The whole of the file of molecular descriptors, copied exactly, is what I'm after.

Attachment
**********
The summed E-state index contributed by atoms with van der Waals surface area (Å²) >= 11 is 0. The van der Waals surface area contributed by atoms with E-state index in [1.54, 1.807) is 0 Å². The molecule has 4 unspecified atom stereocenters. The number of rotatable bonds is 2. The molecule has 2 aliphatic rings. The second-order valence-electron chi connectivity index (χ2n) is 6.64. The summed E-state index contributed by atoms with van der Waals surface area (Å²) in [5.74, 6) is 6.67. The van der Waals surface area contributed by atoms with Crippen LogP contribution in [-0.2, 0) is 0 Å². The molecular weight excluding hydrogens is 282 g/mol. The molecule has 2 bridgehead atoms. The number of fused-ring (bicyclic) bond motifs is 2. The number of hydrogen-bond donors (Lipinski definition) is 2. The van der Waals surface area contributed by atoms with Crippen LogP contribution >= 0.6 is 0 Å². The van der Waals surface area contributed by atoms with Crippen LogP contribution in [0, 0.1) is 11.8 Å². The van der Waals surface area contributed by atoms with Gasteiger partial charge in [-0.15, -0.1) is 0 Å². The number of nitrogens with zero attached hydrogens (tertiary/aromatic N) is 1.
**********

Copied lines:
The summed E-state index contributed by atoms with van der Waals surface area (Å²) >= 11 is 0. The van der Waals surface area contributed by atoms with E-state index in [1.54, 1.807) is 0 Å². The molecule has 4 unspecified atom stereocenters. The number of rotatable bonds is 2. The molecule has 2 aliphatic rings. The second-order valence-electron chi connectivity index (χ2n) is 6.64. The summed E-state index contributed by atoms with van der Waals surface area (Å²) in [5.74, 6) is 6.67. The van der Waals surface area contributed by atoms with Crippen LogP contribution in [-0.2, 0) is 0 Å². The molecular weight excluding hydrogens is 282 g/mol. The molecule has 2 bridgehead atoms. The number of fused-ring (bicyclic) bond motifs is 2. The number of hydrogen-bond donors (Lipinski definition) is 2. The van der Waals surface area contributed by atoms with Crippen LogP contribution >= 0.6 is 0 Å². The van der Waals surface area contributed by atoms with Crippen LogP contribution in [0, 0.1) is 11.8 Å². The van der Waals surface area contributed by atoms with Gasteiger partial charge in [-0.15, -0.1) is 0 Å². The number of nitrogens with zero attached hydrogens (tertiary/aromatic N) is 1.